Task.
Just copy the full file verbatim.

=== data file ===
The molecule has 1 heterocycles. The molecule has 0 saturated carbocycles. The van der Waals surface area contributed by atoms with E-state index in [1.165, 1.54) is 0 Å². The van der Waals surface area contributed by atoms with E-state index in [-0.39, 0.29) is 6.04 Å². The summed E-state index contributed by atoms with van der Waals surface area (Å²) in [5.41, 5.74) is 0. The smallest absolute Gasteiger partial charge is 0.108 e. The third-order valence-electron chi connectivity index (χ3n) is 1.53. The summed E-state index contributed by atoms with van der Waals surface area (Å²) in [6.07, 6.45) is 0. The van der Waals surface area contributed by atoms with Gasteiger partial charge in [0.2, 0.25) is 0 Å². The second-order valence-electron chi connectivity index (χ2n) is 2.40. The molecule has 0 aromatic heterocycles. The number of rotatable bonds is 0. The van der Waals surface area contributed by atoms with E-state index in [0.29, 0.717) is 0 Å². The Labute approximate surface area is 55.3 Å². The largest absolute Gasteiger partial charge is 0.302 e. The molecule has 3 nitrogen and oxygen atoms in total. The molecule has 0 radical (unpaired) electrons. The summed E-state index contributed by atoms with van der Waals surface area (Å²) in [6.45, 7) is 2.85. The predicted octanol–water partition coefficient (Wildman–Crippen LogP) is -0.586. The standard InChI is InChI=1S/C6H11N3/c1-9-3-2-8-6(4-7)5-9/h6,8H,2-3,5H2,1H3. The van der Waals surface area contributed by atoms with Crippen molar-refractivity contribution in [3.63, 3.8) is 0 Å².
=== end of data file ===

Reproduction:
The molecule has 1 heterocycles. The molecule has 0 saturated carbocycles. The van der Waals surface area contributed by atoms with E-state index in [1.165, 1.54) is 0 Å². The van der Waals surface area contributed by atoms with E-state index in [-0.39, 0.29) is 6.04 Å². The summed E-state index contributed by atoms with van der Waals surface area (Å²) in [5.41, 5.74) is 0. The smallest absolute Gasteiger partial charge is 0.108 e. The third-order valence-electron chi connectivity index (χ3n) is 1.53. The summed E-state index contributed by atoms with van der Waals surface area (Å²) in [6.07, 6.45) is 0. The van der Waals surface area contributed by atoms with Gasteiger partial charge in [0.2, 0.25) is 0 Å². The second-order valence-electron chi connectivity index (χ2n) is 2.40. The molecule has 0 aromatic heterocycles. The number of rotatable bonds is 0. The van der Waals surface area contributed by atoms with E-state index in [0.29, 0.717) is 0 Å². The Labute approximate surface area is 55.3 Å². The largest absolute Gasteiger partial charge is 0.302 e. The molecule has 3 nitrogen and oxygen atoms in total. The molecule has 0 radical (unpaired) electrons. The summed E-state index contributed by atoms with van der Waals surface area (Å²) in [6.45, 7) is 2.85. The predicted octanol–water partition coefficient (Wildman–Crippen LogP) is -0.586. The standard InChI is InChI=1S/C6H11N3/c1-9-3-2-8-6(4-7)5-9/h6,8H,2-3,5H2,1H3. The van der Waals surface area contributed by atoms with Crippen molar-refractivity contribution in [3.63, 3.8) is 0 Å².